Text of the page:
Other than my habitat stamp, the federal-land rancher and the federal agencies do not get a fee for my using their infrastructures.  Does that mean I am subsidized by the BLM or Forest Service, since Babbitt, et al, claim that ranchers are being subsidized by not paying enough!

A study conducted by the Property and Environment Research Center, located in Bozeman, Mont., entitled, “The Price We Pay,” by Holly Fretwell, revealed some rather interesting information.  What they discovered, from the BLM’s own records, is what it cost all taxpayers to enjoy their recreation of preference free of charge on these federal lands:  “Twenty percent of the nation’s land area (456 million acres) is controlled by the Forest Service and the Bureau of Land Management.  This federal estate encompasses a wealth of forests, grazing lands, minerals, wildlife, and recreational amenities with enormous potential to generate revenues for the public good.  Yet from 1994 these agencies lost an average of $290 million on timber, $66 million on grazing, and $355 million on recreation. 

  Over two years, $366 million was lost on recreation.  If you add in the $290 million for logging to the $66 million for grazing, you have $356 million for the revenue generation side of the federal-land –use equation.  Practical translation:  recreation is subsidized equal to all of grazing and timber combined!  Pressured through environmental lawsuits, agencies have shut down most logging operations (a renewable resource, for which taxpayers are now paying to fight catastrophic wildfires and to protect private properties).  Both logging and ranching are revenue-generating enterprises.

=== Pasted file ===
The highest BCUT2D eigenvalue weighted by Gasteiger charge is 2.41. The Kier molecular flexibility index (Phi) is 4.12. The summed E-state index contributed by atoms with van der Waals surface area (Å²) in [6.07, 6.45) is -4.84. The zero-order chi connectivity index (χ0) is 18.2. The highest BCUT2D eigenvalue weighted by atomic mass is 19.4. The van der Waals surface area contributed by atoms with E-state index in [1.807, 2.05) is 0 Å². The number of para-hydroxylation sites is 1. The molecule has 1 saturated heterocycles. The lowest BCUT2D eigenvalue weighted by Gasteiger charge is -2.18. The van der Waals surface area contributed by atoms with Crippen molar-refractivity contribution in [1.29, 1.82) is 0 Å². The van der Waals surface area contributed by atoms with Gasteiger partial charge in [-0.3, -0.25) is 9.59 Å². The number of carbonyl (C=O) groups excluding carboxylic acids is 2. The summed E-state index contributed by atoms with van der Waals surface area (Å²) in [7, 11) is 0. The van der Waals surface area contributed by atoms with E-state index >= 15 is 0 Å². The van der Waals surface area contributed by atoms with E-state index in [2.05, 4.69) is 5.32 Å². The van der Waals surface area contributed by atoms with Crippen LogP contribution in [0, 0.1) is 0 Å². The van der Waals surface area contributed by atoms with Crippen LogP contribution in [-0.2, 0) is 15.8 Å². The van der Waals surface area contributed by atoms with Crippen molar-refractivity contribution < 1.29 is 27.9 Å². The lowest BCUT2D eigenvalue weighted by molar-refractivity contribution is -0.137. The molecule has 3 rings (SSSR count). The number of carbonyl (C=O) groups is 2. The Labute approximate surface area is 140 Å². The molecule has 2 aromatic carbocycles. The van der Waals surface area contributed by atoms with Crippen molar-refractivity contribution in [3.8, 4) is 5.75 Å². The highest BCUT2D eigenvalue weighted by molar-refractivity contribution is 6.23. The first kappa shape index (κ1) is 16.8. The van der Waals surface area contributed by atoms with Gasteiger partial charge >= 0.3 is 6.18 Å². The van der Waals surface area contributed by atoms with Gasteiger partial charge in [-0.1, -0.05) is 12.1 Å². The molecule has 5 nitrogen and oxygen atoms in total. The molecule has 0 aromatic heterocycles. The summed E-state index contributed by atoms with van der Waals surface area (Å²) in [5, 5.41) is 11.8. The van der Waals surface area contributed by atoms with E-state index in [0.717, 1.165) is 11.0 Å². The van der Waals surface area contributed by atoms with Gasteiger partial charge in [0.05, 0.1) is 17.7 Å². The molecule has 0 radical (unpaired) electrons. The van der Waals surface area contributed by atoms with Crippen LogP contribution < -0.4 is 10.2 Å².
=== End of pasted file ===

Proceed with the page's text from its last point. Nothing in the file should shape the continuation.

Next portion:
The GAO report failed to address information about federal land use.  It is a narrowly focused report on a single economic aspect of the multifaceted jewel of rural generational occupation of preference.

Why this constant interjection of the word preference?  Well, this nation was built on the principle of preference, the freedom to choose our own destiny in the pursuit of happiness.  Seems to me I remember something about this written and embodied in our founding documents, like the Bill of Rights and the Constitution.  We have the freedom to prefer whichever lifestyle and beliefs we choose, no matter how difficult or easy the path to get there.

I like and ride motorcycles.  I prefer older Harley Davidsons with certain custom attributes and thus I have a rigid-frame 1957 FLH PanHead, which means it has a powerful engine with no rear suspension and “can” be a rough ride, especially with the titanium I have in by back from spinal surgery.  It’s not new; I’ve rebuilt it ground up pretty near from scratch.  I do all my own work from the weld, across the paint and down to the spark.  I’m constantly tinkering with it so it’s always just right.  I could have bought a treaty-protected, foreign-made, new-and-improved, rubber-stamped, off-the-shelf, ready-to-ride, no-tinkering, shock-suspension, EPA-regulated imitation of one for the same money, but that is not the lifestyle of my preference or how I want to spend my money.  I prefer to keep it in the local economy.